While this could technically fall under “changed” features, it is cool enough to warrant its recognition as a whole new feature. The artboard tool is an evolution of the crop area tool from Illustrator CS3. However, instead of using cumbersome hotkeys to create multiple crop areas, CS4 re-thinks the whole concept of an artboard. In CS4, using the artboard tool will create a new artboard by default and give it a number automatically. Clicking on the white space of any artboard with the Selection Tool will activate it. These new artboards are way better than the nearly invisible crop areas of CS3, and make it much easier to manage projects-in-progress! Adobe makes it clear that these new artboards mean business – Artboards can have their own rulers! Just right click on the active artboard and tick “show artboard rulers”. Artboards are always editable – you can resize and move them around until you’re satisfied.
Most importantly, this tool is very well integrated into the Export window. Finally, you can export multiple artboards (crop areas) to separate files in one step!
Last, we’ve got artboards within artboards. if you think this is getting ridiculous – so do I. While I can hardly imagine the need for nested artboards (on top of the document-taming tab tools in CS4), Adobe must have found a need for this feature. To enable it, simply hold shift while dragging with the artboard tool inside of an existing artboard. Check out the video for a short demonstration of the new artboards in CS4.
Updated Gradient Panel
Adobe finally addressed one of my biggest complaints about Illustrator: the inability to form a gradient from color to transparency. Now, Gradients have opacity options – Finally! This option lets you select any of the colors on the gradient slider and choose its opacity. For even more control, you can now double click on the color slider and access the full range of color picking tools.
The gradient panel now has a handy button to quickly “reverse” the gradient – another one of those little refinements that will save you tiny bits of time and effort. The angle tool on the gradient now has a slider so you can now dial in the correct gradient angle a little faster. Finally, Radial gradients now have a ’roundness’ option. No more stretching gradients and applying clipping masks – now you can just define the roundness of the radial gradient.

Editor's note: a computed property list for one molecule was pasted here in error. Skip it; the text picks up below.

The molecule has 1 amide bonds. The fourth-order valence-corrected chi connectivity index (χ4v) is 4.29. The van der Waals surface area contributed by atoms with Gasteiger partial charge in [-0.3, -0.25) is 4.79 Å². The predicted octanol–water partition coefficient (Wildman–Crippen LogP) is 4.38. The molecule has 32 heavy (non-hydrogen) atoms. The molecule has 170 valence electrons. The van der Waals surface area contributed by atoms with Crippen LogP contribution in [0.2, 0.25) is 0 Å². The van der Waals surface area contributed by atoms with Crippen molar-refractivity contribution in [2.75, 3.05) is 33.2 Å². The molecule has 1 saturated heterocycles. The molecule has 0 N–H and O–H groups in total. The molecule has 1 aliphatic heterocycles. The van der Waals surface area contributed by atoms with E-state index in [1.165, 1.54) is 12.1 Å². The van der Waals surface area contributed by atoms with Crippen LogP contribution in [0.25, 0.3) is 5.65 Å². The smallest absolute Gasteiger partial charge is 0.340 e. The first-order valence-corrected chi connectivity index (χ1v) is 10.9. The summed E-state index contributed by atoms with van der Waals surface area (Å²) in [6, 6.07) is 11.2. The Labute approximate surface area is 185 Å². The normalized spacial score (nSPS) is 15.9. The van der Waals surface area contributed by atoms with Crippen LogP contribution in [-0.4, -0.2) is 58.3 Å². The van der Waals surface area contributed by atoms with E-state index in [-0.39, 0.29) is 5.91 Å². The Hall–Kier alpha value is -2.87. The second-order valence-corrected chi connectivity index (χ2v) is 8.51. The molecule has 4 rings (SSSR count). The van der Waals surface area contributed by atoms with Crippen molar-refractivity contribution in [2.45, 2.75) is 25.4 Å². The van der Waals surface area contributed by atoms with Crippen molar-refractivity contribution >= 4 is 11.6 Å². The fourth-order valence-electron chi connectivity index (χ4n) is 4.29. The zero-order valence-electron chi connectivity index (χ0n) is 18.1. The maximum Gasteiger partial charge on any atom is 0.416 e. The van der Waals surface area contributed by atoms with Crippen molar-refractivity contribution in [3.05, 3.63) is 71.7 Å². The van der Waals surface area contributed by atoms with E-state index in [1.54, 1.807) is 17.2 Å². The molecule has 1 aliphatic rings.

If these updates weren’t enough, Adobe has iced the gradient cake with the Gradient Annotator. The Gradient Annotator allows you to adjust gradients intuitively – right from the shape itself. Since a picture is worth a thousand words, just take a look at the screenshot and video below to see what I mean. This tool won’t enable dazzling new effects, but it will make it easier to get gradients just right the first time.
Appearance Panel Overhaul
Admittedly, I rarely (if ever) use the appearance panel, so I may miss a few things here. Anyway, here it goes: Changes to an objects’ appearance can now be hidden / shown via Adobe’s signature ‘eye’ to toggle visibility. Also, the appearance panel now gives you access to raster effects previously only accessible in the “effects” menu.
EDITED: Teri from Adobe sent me this nice email about why I should be using the Appearance panel. Definitely got me thinking…
In your review of Illustrator CS4, you wrote that you “rarely (if ever) use the Appearance panel”.
If you don’t, you are missing a lot of power! The Appearance panel is the only way to add multiple strokes or fills to a single object, or to add strokes or fills to groups. It is also how you change the options on previously applied live effects, or target an effect to just the fill or just the stroke instead of to the whole object. It is a whole tool kit for constructing and modifying complex graphic styles.
One of the best ways to figure out the power of the Appearance panel is to open it up in conjunction with the built-in Graphic Styles libraries, draw a few simple objects, and go through the various styles, applying them to your sample object, expanding the various little triangles on the Fill and Stroke rows in the Appearance panel, double-clicking on the effects used in the style, and in general seeing how the “recipe” for that style is constructed. Soon you will be on your way to constructing your own complex styles.
You might also enjoy looking over some of the demo files on my web site, especially the ones in the “Folder Full of Style Demos”.
Whats new with…Ctrl+N?
Adobe gives a nod to print designers in the updated new document dialog. In Illustrator CS4 you’ll be able to define the number of artboards and how they’ll be arranged. These controls will make it much easier to set up documents for multipage print projects. Custom bleed settings are also possible with Illustrator CS4. Check out the screenshot below – new features have been highlighted.
What do you think?
My gut reaction is that Illustrator CS4 will be an enjoyable upgrade. I like that Adobe has kept the glint and glamor to a minimum (few fancy new tools with little practicality) and instead made important workflow improvements. When I have four color variations of a logo to export, the new multiple artboard features are going to be nice.
So what is your reaction to the new features? Has Adobe used this year wisely? Let us know what you think in the comments and check out the CS4 poll at the bottom of the page.
‘Till next time!